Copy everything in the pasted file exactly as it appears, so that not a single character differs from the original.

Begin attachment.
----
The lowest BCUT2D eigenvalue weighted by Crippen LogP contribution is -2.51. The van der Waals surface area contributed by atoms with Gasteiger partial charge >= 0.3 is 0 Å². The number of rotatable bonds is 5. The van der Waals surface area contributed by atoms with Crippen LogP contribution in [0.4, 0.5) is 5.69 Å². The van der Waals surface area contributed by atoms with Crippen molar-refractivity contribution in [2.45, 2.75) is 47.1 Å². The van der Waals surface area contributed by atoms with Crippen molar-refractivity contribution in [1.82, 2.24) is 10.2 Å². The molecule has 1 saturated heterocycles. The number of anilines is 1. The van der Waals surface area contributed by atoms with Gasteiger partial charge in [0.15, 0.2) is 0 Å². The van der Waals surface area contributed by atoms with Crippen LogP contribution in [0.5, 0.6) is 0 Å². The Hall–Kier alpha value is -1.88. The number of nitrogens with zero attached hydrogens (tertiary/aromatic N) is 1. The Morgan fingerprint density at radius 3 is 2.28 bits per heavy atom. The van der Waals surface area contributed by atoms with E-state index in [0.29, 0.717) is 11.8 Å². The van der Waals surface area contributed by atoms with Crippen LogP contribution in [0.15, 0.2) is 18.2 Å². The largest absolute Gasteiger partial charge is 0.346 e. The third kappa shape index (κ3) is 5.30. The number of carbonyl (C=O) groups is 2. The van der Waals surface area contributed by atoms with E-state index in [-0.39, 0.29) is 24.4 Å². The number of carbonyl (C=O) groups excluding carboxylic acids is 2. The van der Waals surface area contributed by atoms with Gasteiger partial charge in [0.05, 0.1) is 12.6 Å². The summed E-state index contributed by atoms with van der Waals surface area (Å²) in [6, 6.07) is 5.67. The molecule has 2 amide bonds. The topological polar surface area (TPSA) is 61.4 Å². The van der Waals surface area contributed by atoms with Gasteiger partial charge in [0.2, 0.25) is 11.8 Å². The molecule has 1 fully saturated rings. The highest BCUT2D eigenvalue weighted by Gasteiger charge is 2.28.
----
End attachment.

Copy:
The lowest BCUT2D eigenvalue weighted by Crippen LogP contribution is -2.51. The van der Waals surface area contributed by atoms with Gasteiger partial charge >= 0.3 is 0 Å². The number of rotatable bonds is 5. The van der Waals surface area contributed by atoms with Crippen LogP contribution in [0.4, 0.5) is 5.69 Å². The van der Waals surface area contributed by atoms with Crippen molar-refractivity contribution in [2.45, 2.75) is 47.1 Å². The van der Waals surface area contributed by atoms with Crippen molar-refractivity contribution in [1.82, 2.24) is 10.2 Å². The molecule has 1 saturated heterocycles. The number of anilines is 1. The van der Waals surface area contributed by atoms with Gasteiger partial charge in [0.15, 0.2) is 0 Å². The van der Waals surface area contributed by atoms with Crippen LogP contribution in [0.5, 0.6) is 0 Å². The Hall–Kier alpha value is -1.88. The number of nitrogens with zero attached hydrogens (tertiary/aromatic N) is 1. The Morgan fingerprint density at radius 3 is 2.28 bits per heavy atom. The van der Waals surface area contributed by atoms with E-state index in [0.29, 0.717) is 11.8 Å². The van der Waals surface area contributed by atoms with Crippen LogP contribution in [0.15, 0.2) is 18.2 Å². The largest absolute Gasteiger partial charge is 0.346 e. The third kappa shape index (κ3) is 5.30. The number of carbonyl (C=O) groups is 2. The van der Waals surface area contributed by atoms with E-state index in [-0.39, 0.29) is 24.4 Å². The number of carbonyl (C=O) groups excluding carboxylic acids is 2. The van der Waals surface area contributed by atoms with Gasteiger partial charge in [0.05, 0.1) is 12.6 Å². The summed E-state index contributed by atoms with van der Waals surface area (Å²) in [6, 6.07) is 5.67. The molecule has 2 amide bonds. The topological polar surface area (TPSA) is 61.4 Å². The van der Waals surface area contributed by atoms with Gasteiger partial charge in [0.2, 0.25) is 11.8 Å². The molecule has 1 fully saturated rings. The highest BCUT2D eigenvalue weighted by Gasteiger charge is 2.28.